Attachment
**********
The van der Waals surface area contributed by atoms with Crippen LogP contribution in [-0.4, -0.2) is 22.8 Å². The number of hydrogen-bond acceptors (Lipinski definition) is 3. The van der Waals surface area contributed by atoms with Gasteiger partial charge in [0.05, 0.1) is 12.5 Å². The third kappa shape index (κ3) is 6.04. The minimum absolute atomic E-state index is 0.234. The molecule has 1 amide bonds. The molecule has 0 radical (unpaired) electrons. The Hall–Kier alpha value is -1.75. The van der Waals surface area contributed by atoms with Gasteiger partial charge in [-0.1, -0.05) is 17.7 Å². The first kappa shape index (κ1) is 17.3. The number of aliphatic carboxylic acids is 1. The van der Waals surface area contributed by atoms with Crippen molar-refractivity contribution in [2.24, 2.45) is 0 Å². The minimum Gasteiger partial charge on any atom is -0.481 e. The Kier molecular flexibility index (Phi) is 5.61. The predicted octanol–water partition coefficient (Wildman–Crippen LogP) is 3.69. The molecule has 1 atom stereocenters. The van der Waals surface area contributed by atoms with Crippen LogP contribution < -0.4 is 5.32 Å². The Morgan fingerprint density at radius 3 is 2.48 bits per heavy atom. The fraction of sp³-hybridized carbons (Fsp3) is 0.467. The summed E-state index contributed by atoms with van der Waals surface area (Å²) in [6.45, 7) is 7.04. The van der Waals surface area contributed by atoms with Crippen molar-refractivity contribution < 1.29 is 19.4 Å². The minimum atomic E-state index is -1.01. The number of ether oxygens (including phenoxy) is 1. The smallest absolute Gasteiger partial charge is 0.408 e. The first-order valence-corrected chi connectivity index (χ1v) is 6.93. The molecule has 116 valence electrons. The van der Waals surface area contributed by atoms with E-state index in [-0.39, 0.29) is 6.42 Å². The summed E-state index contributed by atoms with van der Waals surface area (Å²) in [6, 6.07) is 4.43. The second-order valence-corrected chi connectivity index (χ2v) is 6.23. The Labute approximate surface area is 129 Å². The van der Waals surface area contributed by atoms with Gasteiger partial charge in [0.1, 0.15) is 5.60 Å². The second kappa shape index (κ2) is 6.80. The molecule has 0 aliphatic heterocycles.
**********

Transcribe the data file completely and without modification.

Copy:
The van der Waals surface area contributed by atoms with Crippen LogP contribution in [-0.4, -0.2) is 22.8 Å². The number of hydrogen-bond acceptors (Lipinski definition) is 3. The van der Waals surface area contributed by atoms with Gasteiger partial charge in [0.05, 0.1) is 12.5 Å². The third kappa shape index (κ3) is 6.04. The minimum absolute atomic E-state index is 0.234. The molecule has 1 amide bonds. The molecule has 0 radical (unpaired) electrons. The Hall–Kier alpha value is -1.75. The van der Waals surface area contributed by atoms with Gasteiger partial charge in [-0.1, -0.05) is 17.7 Å². The first kappa shape index (κ1) is 17.3. The number of aliphatic carboxylic acids is 1. The van der Waals surface area contributed by atoms with Crippen molar-refractivity contribution in [2.24, 2.45) is 0 Å². The minimum Gasteiger partial charge on any atom is -0.481 e. The Kier molecular flexibility index (Phi) is 5.61. The predicted octanol–water partition coefficient (Wildman–Crippen LogP) is 3.69. The molecule has 1 atom stereocenters. The van der Waals surface area contributed by atoms with Crippen LogP contribution < -0.4 is 5.32 Å². The Morgan fingerprint density at radius 3 is 2.48 bits per heavy atom. The fraction of sp³-hybridized carbons (Fsp3) is 0.467. The summed E-state index contributed by atoms with van der Waals surface area (Å²) in [6.45, 7) is 7.04. The van der Waals surface area contributed by atoms with Crippen molar-refractivity contribution < 1.29 is 19.4 Å². The minimum atomic E-state index is -1.01. The number of ether oxygens (including phenoxy) is 1. The smallest absolute Gasteiger partial charge is 0.408 e. The first-order valence-corrected chi connectivity index (χ1v) is 6.93. The molecule has 116 valence electrons. The van der Waals surface area contributed by atoms with E-state index in [-0.39, 0.29) is 6.42 Å². The summed E-state index contributed by atoms with van der Waals surface area (Å²) in [6, 6.07) is 4.43. The second-order valence-corrected chi connectivity index (χ2v) is 6.23. The Labute approximate surface area is 129 Å². The van der Waals surface area contributed by atoms with Gasteiger partial charge in [0.1, 0.15) is 5.60 Å². The second kappa shape index (κ2) is 6.80. The molecule has 0 aliphatic heterocycles.